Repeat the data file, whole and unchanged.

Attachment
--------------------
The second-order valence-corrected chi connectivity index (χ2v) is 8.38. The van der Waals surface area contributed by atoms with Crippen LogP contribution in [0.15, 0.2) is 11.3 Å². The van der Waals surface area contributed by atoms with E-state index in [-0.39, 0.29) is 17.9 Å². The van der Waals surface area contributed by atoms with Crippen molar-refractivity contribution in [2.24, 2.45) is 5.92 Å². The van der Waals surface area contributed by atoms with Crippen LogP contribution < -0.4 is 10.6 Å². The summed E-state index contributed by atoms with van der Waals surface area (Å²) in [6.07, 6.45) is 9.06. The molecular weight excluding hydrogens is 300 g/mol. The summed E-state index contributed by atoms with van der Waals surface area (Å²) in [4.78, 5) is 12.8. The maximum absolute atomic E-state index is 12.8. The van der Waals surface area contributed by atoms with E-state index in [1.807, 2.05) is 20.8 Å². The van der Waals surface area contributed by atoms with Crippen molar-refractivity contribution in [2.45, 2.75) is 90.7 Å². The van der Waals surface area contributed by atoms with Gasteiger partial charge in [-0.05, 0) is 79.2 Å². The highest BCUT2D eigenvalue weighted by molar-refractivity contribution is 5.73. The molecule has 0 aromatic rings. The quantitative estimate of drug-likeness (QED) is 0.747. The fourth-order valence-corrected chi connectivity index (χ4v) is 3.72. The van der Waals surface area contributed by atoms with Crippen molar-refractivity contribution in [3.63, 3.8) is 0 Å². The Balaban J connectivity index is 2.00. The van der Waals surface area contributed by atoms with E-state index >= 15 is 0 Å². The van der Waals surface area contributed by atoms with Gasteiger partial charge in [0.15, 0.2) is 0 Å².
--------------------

The second-order valence-corrected chi connectivity index (χ2v) is 8.38. The van der Waals surface area contributed by atoms with Crippen LogP contribution in [0.15, 0.2) is 11.3 Å². The van der Waals surface area contributed by atoms with E-state index in [-0.39, 0.29) is 17.9 Å². The van der Waals surface area contributed by atoms with Crippen molar-refractivity contribution in [2.24, 2.45) is 5.92 Å². The van der Waals surface area contributed by atoms with Crippen LogP contribution < -0.4 is 10.6 Å². The summed E-state index contributed by atoms with van der Waals surface area (Å²) in [6.07, 6.45) is 9.06. The molecular weight excluding hydrogens is 300 g/mol. The summed E-state index contributed by atoms with van der Waals surface area (Å²) in [4.78, 5) is 12.8. The maximum absolute atomic E-state index is 12.8. The van der Waals surface area contributed by atoms with E-state index in [1.807, 2.05) is 20.8 Å². The van der Waals surface area contributed by atoms with Crippen molar-refractivity contribution in [2.45, 2.75) is 90.7 Å². The van der Waals surface area contributed by atoms with Gasteiger partial charge in [-0.05, 0) is 79.2 Å². The highest BCUT2D eigenvalue weighted by molar-refractivity contribution is 5.73. The molecule has 0 aromatic rings. The quantitative estimate of drug-likeness (QED) is 0.747. The fourth-order valence-corrected chi connectivity index (χ4v) is 3.72. The van der Waals surface area contributed by atoms with Crippen molar-refractivity contribution in [3.63, 3.8) is 0 Å². The Balaban J connectivity index is 2.00. The van der Waals surface area contributed by atoms with E-state index >= 15 is 0 Å². The van der Waals surface area contributed by atoms with Gasteiger partial charge in [0.15, 0.2) is 0 Å².